III. England comprises the central and southern two-thirds of the island of Great Britain, plus offshore islands of which the largest is the Isle of Wight. It is bordered to the north by Scotland and to the west by Wales. It is closer to continental Europe than any other part of Britain, divided from France only by a 24-statute mile (52 km or 21 nautical mile) sea gap. The Channel Tunnel, near Folkestone, directly links England to the European mainland. The English/French border is halfway along the tunnel.
Much of England consists of rolling hills, but it is generally more mountainous in the north with a chain of low mountains, the Pennines, dividing east and west. Other hilly areas in the north and Midlands are the Lake District, the North York Moors, and the Peak District. The approximate dividing line between terrain types is often indicated by the Tees-Exe line. To the south of that line, there are larger areas of flatter land, including East Anglia and the Fens, although hilly areas include the Cotswolds, the Chilterns, the North and South Downs, Dartmoor and Exmoor.
The largest natural harbour in England is at Poole, on the south-central coast. Some regard it as the second largest harbour in the world, after Sydney, Australia, although this fact is disputed (see harbours for a list of other large natural harbour).
IV. England has a temperate climate, with plentiful rainfall all year round, although the seasons are quite variable in temperature. However, temperatures rarely fall below −5 °C (23 °F) or rise above 30 °C (86 °F). The prevailing wind is from the south-west, bringing mild and wet weather to England regularly from the Atlantic Ocean. It is driest in the east and warmest in the south, which is closest to the European mainland. Snowfall can occur in winter and early spring, although it is not that common away from high ground.
The highest temperature recorded in England is 38.5 °C (101.3 °F) on August 10, 2003 at Brogdale, near Faversham, in Kent. The lowest temperature recorded in England is −26.1 °C (−15.0 °F) on January 10, 1982 at Edgmond, near Newport, in Shropshire.
V. England's economy is the second largest in Europe and the fifth largest in the world. It follows the Anglo-Saxon economic model. England's economy is the largest of the four economies of the United Kingdom, with 100 of Europe's 500 largest corporations based in London. As part of the United Kingdom, England is a major centre of world economics. One of the world's most highly industrialised countries, England is a leader in the chemical and pharmaceutical sectors and in key technical industries, particularly aerospace, the arms industry and the manufacturing side of the software industry.
London exports mainly manufactured goods and imports materials such as petroleum, tea, wool, raw sugar, timber, butter, metals, and meat. England exported more than 30,000 tons of beef last year, worth around £75,000,000, with France, Italy, Greece, the Netherlands, Belgium and Spain being the largest importers of beef from England.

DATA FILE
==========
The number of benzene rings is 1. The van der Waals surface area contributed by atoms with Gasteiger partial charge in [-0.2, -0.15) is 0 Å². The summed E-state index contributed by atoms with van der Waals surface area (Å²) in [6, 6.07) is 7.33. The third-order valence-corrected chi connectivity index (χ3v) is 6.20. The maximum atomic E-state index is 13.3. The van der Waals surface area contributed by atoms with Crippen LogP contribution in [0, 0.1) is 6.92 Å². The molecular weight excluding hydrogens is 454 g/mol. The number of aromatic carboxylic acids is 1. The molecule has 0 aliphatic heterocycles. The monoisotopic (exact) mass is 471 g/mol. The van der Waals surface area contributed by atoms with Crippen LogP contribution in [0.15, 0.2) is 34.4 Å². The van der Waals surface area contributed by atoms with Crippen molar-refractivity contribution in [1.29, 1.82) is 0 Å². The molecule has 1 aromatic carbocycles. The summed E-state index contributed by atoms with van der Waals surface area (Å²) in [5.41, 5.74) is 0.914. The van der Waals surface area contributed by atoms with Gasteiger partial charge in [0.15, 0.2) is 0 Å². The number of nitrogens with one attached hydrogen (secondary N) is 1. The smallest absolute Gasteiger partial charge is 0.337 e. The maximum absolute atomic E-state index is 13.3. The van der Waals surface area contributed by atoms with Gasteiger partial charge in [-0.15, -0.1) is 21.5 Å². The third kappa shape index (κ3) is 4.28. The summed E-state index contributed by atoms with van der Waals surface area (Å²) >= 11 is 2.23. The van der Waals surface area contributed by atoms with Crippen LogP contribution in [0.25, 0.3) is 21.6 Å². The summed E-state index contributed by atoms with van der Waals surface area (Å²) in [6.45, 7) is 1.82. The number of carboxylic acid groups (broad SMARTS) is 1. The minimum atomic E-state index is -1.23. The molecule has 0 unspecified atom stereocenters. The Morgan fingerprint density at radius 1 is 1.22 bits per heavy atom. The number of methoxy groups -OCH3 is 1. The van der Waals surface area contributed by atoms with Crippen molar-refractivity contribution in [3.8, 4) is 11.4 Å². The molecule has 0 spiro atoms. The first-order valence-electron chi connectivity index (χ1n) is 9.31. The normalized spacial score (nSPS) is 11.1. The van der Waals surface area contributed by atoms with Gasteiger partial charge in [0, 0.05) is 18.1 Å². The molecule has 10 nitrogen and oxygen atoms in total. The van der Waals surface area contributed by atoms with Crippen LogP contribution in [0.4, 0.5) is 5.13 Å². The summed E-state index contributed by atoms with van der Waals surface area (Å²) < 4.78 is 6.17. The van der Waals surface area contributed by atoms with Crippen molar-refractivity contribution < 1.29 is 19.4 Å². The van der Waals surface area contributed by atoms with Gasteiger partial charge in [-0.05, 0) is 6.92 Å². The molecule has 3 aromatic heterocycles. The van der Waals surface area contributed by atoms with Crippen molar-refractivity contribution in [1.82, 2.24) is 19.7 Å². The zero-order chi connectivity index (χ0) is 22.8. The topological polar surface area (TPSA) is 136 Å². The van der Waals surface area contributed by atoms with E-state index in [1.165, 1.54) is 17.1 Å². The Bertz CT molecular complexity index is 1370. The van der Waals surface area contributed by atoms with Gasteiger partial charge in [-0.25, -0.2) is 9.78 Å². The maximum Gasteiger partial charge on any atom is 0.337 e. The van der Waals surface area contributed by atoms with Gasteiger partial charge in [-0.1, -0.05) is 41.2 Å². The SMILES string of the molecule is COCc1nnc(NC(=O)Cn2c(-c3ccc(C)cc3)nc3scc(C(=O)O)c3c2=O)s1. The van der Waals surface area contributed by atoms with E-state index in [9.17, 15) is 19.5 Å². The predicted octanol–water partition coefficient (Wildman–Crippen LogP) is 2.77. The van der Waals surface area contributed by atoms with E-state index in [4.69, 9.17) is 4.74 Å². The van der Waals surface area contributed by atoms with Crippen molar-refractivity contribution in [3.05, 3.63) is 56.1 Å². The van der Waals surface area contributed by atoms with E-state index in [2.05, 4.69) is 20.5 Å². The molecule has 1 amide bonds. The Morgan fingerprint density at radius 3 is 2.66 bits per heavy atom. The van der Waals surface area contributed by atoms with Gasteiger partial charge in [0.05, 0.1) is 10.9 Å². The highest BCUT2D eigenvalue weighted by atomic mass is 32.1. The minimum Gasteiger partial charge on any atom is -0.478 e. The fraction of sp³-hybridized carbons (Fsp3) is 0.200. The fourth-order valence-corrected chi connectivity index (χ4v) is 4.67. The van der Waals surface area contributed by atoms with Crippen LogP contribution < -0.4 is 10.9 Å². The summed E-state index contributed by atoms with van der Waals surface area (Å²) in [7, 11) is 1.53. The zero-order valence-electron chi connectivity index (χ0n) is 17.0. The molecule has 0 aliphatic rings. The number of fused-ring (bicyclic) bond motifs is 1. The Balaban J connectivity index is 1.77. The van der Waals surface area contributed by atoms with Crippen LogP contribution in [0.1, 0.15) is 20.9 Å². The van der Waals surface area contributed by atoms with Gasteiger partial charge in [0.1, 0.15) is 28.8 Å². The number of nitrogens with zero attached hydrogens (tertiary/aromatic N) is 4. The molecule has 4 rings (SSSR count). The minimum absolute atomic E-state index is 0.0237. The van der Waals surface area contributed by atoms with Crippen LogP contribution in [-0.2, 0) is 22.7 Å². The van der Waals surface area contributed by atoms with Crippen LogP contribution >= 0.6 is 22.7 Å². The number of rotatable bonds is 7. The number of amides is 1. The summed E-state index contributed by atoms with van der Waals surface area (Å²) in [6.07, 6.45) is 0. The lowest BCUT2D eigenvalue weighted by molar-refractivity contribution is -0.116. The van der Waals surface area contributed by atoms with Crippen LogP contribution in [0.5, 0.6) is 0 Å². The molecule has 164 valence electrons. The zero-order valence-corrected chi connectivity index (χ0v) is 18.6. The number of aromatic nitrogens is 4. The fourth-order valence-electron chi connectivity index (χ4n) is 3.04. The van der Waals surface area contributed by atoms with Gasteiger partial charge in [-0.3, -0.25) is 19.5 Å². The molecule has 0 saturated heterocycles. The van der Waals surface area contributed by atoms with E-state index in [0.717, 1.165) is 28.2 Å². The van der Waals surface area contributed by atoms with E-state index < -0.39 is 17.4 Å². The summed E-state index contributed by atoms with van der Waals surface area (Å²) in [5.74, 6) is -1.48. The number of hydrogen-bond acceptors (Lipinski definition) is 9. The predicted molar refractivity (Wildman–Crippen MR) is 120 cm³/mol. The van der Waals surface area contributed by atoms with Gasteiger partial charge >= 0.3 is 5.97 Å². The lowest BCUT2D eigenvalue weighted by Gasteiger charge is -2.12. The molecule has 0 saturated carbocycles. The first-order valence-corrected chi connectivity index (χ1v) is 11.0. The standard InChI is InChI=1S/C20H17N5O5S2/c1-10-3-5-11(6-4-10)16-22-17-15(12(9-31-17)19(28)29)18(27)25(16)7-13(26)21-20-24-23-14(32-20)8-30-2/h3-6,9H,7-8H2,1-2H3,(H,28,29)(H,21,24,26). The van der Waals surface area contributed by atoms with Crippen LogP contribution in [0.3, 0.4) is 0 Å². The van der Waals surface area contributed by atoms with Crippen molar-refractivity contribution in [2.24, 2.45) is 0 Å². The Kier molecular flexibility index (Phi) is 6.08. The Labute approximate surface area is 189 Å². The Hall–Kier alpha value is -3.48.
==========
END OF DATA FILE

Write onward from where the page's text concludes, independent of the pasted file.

The central bank of the United Kingdom, which sets interest rates and implements monetary policy, is the Bank of England in London. London is also home to the London Stock Exchange, the main stock exchange in the UK and the largest in Europe. London is one of the international leaders in finance and the largest financial centre in Europe.
Traditional heavy and manufacturing industries have declined sharply in England in recent decades, as they have in the United Kingdom as a whole. At the same time, service industries have grown in importance. For example, tourism is the sixth largest industry in the UK, contributing 76 billion pounds to the economy. It employs 1,800,000 full-time equivalent people6.1% of the working population (2002 figures). The largest centre for tourism is London, which attracts millions of international tourists every year.
As part of the United Kingdom, England's official currency is the Pound Sterling (also known as the British pound or GBP).
VI. With 50,431,700 inhabitants, or 84% of the UK's total, England is the most populous nation in the United Kingdom; as well as being the most ethnically diverse. England would have the fourth largest population in the European Union and would be the 25th largest country by population if it were a sovereign state.
The country's population is 'ageing', with a declining percentage of the population under age 16 and a rising one of over 65. Population continues to rise and in every year since 1901, with the exception of 1976, there have been more births than d